Trapping wild animals for their furs probably goes back to the dawn of time.
The Old Testament refers to trapping in Judges in 15:4, where Samson caught 300 foxes. And in Song of Solomon, a woman urges her man to “catch for us the foxes.” She probably wanted a fur coat.
There seems to be something hard-wired to make us want to trap animals. That applies to boys, anyway.
I was around 9 or 10 when I learned to set a homemade box trap. I propped one end of a large cardboard box on a forked stick and tied a piece of carrot to the stick with a string. I placed the carrot under the box so when a rabbit nibbled it, it would yank the stick out and the box would drop, capturing the rabbit.
It worked! Once, anyway. I never moved the trap out of the back yard, so I guess it wised up the local rabbits.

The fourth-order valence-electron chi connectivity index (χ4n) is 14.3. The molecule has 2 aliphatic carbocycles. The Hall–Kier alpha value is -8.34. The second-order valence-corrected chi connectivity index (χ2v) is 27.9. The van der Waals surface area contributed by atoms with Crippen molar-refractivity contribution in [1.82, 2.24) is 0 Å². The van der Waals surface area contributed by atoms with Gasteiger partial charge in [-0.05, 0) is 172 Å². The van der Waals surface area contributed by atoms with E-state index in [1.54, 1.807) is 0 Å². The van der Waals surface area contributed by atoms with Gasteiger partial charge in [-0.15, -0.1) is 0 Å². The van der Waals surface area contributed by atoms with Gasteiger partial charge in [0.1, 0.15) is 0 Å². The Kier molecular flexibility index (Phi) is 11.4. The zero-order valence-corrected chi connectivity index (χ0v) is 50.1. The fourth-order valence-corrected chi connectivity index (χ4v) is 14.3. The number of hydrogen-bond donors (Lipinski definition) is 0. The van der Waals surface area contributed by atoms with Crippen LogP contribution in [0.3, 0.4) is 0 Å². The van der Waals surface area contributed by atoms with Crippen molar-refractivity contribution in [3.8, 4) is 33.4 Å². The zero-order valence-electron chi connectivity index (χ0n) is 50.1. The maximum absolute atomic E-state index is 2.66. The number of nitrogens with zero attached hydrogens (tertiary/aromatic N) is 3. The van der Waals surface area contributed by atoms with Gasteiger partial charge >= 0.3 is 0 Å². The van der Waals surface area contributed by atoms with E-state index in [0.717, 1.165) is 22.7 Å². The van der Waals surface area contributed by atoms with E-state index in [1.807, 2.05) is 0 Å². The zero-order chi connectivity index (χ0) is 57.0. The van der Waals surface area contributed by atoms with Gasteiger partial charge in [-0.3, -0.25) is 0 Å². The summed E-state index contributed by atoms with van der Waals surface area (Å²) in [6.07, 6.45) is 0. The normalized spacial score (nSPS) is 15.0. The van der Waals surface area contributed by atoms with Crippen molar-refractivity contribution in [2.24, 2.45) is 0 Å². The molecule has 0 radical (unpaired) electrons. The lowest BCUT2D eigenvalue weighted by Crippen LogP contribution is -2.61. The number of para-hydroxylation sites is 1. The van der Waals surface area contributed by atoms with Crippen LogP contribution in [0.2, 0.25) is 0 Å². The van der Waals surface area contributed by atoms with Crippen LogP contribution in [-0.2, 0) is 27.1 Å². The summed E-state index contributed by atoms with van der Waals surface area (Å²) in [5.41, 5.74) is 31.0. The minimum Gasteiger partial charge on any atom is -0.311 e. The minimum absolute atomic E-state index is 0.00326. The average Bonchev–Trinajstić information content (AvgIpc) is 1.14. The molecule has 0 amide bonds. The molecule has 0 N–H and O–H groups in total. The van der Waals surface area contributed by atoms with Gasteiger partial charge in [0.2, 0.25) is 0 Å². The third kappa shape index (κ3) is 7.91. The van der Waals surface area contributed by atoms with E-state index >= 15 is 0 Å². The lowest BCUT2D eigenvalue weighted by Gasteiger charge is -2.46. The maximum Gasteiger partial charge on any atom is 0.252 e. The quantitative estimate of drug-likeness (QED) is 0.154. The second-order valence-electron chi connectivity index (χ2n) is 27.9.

Later, when I was a teenager, a friend and I went camping, planning to set the kind of traps you see in an old-timey woodcraft manual, like a rabbit snare tied to a bent sapling. We not only didn’t catch anything, we almost froze to death, and starved too.
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It was only in the late 1970s that I learned the proper ways to trap. For a year or two I ran a trapline in Amite County. I never was much good at it, but I sure learned a lot.
Trapping was controversial back then, and no doubt still is. Not only animal rights folks opposed it, but so did fox hunters, who didn’t like trappers catching their prey and were concerned about their hounds stepping in traps.